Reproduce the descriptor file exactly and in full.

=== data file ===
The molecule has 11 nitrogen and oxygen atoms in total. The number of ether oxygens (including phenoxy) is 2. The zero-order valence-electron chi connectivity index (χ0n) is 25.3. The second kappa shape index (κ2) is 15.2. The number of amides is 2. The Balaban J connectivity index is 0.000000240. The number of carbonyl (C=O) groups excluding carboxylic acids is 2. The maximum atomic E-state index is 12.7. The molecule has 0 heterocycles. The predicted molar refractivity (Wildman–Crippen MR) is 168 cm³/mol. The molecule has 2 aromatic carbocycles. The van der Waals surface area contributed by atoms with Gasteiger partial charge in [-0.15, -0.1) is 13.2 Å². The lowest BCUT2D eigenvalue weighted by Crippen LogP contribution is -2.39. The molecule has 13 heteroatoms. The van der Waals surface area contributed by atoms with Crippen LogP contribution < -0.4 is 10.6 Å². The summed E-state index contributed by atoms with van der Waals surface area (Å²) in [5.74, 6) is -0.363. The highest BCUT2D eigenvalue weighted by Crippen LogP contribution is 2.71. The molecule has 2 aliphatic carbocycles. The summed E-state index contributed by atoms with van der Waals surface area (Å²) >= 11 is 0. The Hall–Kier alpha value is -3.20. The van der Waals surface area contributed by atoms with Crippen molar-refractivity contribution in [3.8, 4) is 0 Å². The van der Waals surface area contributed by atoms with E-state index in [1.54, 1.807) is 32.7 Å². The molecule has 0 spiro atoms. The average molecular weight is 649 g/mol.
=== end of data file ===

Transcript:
The molecule has 11 nitrogen and oxygen atoms in total. The number of ether oxygens (including phenoxy) is 2. The zero-order valence-electron chi connectivity index (χ0n) is 25.3. The second kappa shape index (κ2) is 15.2. The number of amides is 2. The Balaban J connectivity index is 0.000000240. The number of carbonyl (C=O) groups excluding carboxylic acids is 2. The maximum atomic E-state index is 12.7. The molecule has 0 heterocycles. The predicted molar refractivity (Wildman–Crippen MR) is 168 cm³/mol. The molecule has 2 aromatic carbocycles. The van der Waals surface area contributed by atoms with Gasteiger partial charge in [-0.15, -0.1) is 13.2 Å². The lowest BCUT2D eigenvalue weighted by Crippen LogP contribution is -2.39. The molecule has 13 heteroatoms. The van der Waals surface area contributed by atoms with Crippen LogP contribution < -0.4 is 10.6 Å². The summed E-state index contributed by atoms with van der Waals surface area (Å²) in [5.74, 6) is -0.363. The highest BCUT2D eigenvalue weighted by Crippen LogP contribution is 2.71. The molecule has 2 aliphatic carbocycles. The summed E-state index contributed by atoms with van der Waals surface area (Å²) >= 11 is 0. The Hall–Kier alpha value is -3.20. The van der Waals surface area contributed by atoms with Crippen molar-refractivity contribution in [3.8, 4) is 0 Å². The van der Waals surface area contributed by atoms with E-state index in [1.54, 1.807) is 32.7 Å². The molecule has 0 spiro atoms. The average molecular weight is 649 g/mol.